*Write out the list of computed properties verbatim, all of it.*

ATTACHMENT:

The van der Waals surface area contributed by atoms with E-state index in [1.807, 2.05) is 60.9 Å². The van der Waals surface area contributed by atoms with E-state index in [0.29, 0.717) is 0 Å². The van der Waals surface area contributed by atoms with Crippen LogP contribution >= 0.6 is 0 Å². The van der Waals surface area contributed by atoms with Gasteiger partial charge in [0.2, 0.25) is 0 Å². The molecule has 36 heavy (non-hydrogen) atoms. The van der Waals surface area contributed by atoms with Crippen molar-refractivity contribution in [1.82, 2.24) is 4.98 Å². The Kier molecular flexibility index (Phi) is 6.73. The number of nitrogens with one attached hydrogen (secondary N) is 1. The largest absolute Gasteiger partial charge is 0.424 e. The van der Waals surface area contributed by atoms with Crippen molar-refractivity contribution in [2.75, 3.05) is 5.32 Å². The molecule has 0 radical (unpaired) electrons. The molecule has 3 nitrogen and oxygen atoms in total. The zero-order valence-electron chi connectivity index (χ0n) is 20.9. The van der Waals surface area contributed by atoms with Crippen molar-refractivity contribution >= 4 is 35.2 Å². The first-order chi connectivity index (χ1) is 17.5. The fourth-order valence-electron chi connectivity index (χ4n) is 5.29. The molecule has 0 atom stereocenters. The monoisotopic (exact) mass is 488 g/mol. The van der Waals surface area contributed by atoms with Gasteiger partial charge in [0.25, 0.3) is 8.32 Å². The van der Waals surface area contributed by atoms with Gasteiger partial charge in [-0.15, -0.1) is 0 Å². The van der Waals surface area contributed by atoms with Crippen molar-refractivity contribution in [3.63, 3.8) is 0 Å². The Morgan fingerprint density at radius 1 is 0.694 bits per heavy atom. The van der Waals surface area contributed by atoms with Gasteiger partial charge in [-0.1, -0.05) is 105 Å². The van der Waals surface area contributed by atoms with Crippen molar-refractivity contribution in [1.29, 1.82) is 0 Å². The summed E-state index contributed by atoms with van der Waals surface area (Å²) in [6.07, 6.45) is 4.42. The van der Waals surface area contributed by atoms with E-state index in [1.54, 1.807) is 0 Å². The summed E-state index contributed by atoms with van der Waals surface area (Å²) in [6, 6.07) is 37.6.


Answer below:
The van der Waals surface area contributed by atoms with E-state index in [1.807, 2.05) is 60.9 Å². The van der Waals surface area contributed by atoms with E-state index in [0.29, 0.717) is 0 Å². The van der Waals surface area contributed by atoms with Crippen LogP contribution >= 0.6 is 0 Å². The van der Waals surface area contributed by atoms with Gasteiger partial charge in [0.2, 0.25) is 0 Å². The molecule has 36 heavy (non-hydrogen) atoms. The van der Waals surface area contributed by atoms with Crippen molar-refractivity contribution in [1.82, 2.24) is 4.98 Å². The Kier molecular flexibility index (Phi) is 6.73. The number of nitrogens with one attached hydrogen (secondary N) is 1. The largest absolute Gasteiger partial charge is 0.424 e. The van der Waals surface area contributed by atoms with Crippen molar-refractivity contribution in [2.75, 3.05) is 5.32 Å². The molecule has 0 radical (unpaired) electrons. The molecule has 3 nitrogen and oxygen atoms in total. The zero-order valence-electron chi connectivity index (χ0n) is 20.9. The van der Waals surface area contributed by atoms with Crippen molar-refractivity contribution >= 4 is 35.2 Å². The first-order chi connectivity index (χ1) is 17.5. The fourth-order valence-electron chi connectivity index (χ4n) is 5.29. The molecule has 0 atom stereocenters. The monoisotopic (exact) mass is 488 g/mol. The van der Waals surface area contributed by atoms with Gasteiger partial charge in [0.25, 0.3) is 8.32 Å². The van der Waals surface area contributed by atoms with Gasteiger partial charge in [-0.15, -0.1) is 0 Å². The van der Waals surface area contributed by atoms with Crippen molar-refractivity contribution in [3.63, 3.8) is 0 Å². The Morgan fingerprint density at radius 1 is 0.694 bits per heavy atom. The van der Waals surface area contributed by atoms with Gasteiger partial charge in [-0.1, -0.05) is 105 Å². The van der Waals surface area contributed by atoms with Crippen molar-refractivity contribution in [1.29, 1.82) is 0 Å². The summed E-state index contributed by atoms with van der Waals surface area (Å²) in [6.07, 6.45) is 4.42. The van der Waals surface area contributed by atoms with E-state index in [1.54, 1.807) is 0 Å². The summed E-state index contributed by atoms with van der Waals surface area (Å²) in [6, 6.07) is 37.6.